As wonderful as a Snapdragon–only Galaxy S22 might sound to European and Korean users, such an outcome certainly isn’t surefire. Samsung’s strategy to use Exynos chips in the old continent and the homeland while equipping units sold in the rest of the world with the Snapdragon counterpart has been ongoing since forever.
Samsung’s Exynos 2200 flagship SoC has been delayed. The ARM processor with integrated AMD RDNA2 graphics was supposed to debut earlier this week, according to Samsung. This did not occur. In fact, a circulating rumour indicated that Samsung may be obliged to release the Galaxy S22 series of phones with the Snapdragon 8 Gen 1 CPU in all parts of the world in the coming hours. This is puzzling, because just two days prior, the same Twitter source declared “there are no difficulties with the Exynos 2200 processor.” “Copies of the Exynos 2200 (Galaxy S22) were cancelled,” he now alleges.
And yesterday, Samsung seemingly killed the hopes for a Snapdragon-only S22 by announcing that it’s planning to unveil the new Exynos 2200 at the same event as the Galaxy S22 series, denying claims for “problems with the production and performance”. The report comes from Business Korea. Still, this doesn’t exactly sound like “we’ll launch a Galaxy S22 with an Exynos chipset right away”, so there’s a possibility that the Exynos and AMD version of the Galaxy S22 might simply arrive a bit later.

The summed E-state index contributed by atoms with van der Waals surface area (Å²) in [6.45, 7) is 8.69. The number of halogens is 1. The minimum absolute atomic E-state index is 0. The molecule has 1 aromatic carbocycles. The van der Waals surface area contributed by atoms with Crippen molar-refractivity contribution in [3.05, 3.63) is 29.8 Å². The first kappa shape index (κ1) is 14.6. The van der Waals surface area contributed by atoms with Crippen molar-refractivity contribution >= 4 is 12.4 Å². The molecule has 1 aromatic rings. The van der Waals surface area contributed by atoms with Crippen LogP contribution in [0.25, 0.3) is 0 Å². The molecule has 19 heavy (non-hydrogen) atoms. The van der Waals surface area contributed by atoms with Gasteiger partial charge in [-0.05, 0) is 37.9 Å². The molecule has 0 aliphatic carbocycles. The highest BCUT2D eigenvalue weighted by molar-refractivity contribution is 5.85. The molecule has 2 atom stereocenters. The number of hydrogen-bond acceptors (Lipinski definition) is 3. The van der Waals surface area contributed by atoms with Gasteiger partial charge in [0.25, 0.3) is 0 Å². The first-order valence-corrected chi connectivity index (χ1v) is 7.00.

Actually, the reason why European, South Korean, and really all Samsung fans out there should be happy is because the Galaxy S22, S22+, and S22 Ultra delay might just help Samsung get enough time to optimize the devices before starting to ship them. If they do, of course.
Snapdragon 8 Gen 1 vs Exynos 2200: A surprising win for Samsung or a double failure for Android? Galaxy S22, S22+ and S22 Ultra delay: Android and Samsung users, the wait might be worth it! While Exynos and Snapdragon processors are somewhat comparable when it comes to design and benchmarks, it’s been proven over the years that Qualcomm’s SoCs often outperforms Samsung’s Exynos equivalent when it comes to: If we assume the Exynos 2200 will indeed happen, we can hope that the new AMD graphics with support for ray tracing (mainly useful for games) will elevate Samsung’s in-house chip to new heights, while being able to at least keep up with the Snapdragon 8 Gen 1 in terms of the categories listed above.
The Snapdragon 8 Gen 1 is a new chip, and like every new piece of hardware, it takes some trial and error to make it work as it’s meant to. Furthermore, as you can imagine, the rat race in the Android world is real, and manufacturers are constantly trying to one-up each other, or even worse – be “first”. Well, this year is no different. It turns out 2022 is not Xiaomi’s or Samsung’s turn to be first, but Motorola’s. However, rushing to release a smartphone comes with a bunch of side effects.